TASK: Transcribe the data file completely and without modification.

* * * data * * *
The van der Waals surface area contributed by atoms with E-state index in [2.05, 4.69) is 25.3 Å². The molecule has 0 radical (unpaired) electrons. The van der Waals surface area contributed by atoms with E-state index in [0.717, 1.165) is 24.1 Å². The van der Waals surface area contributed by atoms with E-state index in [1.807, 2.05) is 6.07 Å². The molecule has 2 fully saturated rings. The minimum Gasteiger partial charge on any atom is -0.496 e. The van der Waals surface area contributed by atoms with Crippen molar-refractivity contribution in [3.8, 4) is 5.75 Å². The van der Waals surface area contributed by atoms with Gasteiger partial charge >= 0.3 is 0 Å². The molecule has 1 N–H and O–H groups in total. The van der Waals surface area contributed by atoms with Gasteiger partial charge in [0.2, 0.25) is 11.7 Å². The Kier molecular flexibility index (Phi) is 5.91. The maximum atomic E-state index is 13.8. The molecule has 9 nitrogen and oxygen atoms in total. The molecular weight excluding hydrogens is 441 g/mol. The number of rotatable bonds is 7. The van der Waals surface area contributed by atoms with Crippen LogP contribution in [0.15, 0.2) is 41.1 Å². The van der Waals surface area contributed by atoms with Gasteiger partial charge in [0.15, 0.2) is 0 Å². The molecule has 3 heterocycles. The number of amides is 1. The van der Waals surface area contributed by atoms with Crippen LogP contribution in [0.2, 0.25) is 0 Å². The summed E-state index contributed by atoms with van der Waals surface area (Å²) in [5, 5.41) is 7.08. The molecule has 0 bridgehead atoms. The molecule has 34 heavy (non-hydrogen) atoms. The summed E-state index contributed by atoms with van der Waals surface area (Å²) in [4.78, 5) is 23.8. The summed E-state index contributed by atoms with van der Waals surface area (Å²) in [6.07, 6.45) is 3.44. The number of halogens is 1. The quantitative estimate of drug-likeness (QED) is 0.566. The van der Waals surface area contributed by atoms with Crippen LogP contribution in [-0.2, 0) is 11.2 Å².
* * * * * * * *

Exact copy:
The van der Waals surface area contributed by atoms with E-state index in [2.05, 4.69) is 25.3 Å². The molecule has 0 radical (unpaired) electrons. The van der Waals surface area contributed by atoms with E-state index in [0.717, 1.165) is 24.1 Å². The van der Waals surface area contributed by atoms with E-state index in [1.807, 2.05) is 6.07 Å². The molecule has 2 fully saturated rings. The minimum Gasteiger partial charge on any atom is -0.496 e. The van der Waals surface area contributed by atoms with Crippen molar-refractivity contribution in [3.8, 4) is 5.75 Å². The van der Waals surface area contributed by atoms with Gasteiger partial charge >= 0.3 is 0 Å². The molecule has 1 N–H and O–H groups in total. The van der Waals surface area contributed by atoms with Gasteiger partial charge in [0.2, 0.25) is 11.7 Å². The Kier molecular flexibility index (Phi) is 5.91. The maximum atomic E-state index is 13.8. The molecule has 9 nitrogen and oxygen atoms in total. The molecular weight excluding hydrogens is 441 g/mol. The number of rotatable bonds is 7. The van der Waals surface area contributed by atoms with Crippen LogP contribution in [0.15, 0.2) is 41.1 Å². The van der Waals surface area contributed by atoms with Gasteiger partial charge in [0.15, 0.2) is 0 Å². The molecule has 3 heterocycles. The number of amides is 1. The van der Waals surface area contributed by atoms with Crippen LogP contribution in [0.2, 0.25) is 0 Å². The summed E-state index contributed by atoms with van der Waals surface area (Å²) in [5, 5.41) is 7.08. The molecule has 0 bridgehead atoms. The molecule has 34 heavy (non-hydrogen) atoms. The summed E-state index contributed by atoms with van der Waals surface area (Å²) in [4.78, 5) is 23.8. The summed E-state index contributed by atoms with van der Waals surface area (Å²) in [6.07, 6.45) is 3.44. The number of halogens is 1. The quantitative estimate of drug-likeness (QED) is 0.566. The van der Waals surface area contributed by atoms with Crippen LogP contribution in [-0.2, 0) is 11.2 Å².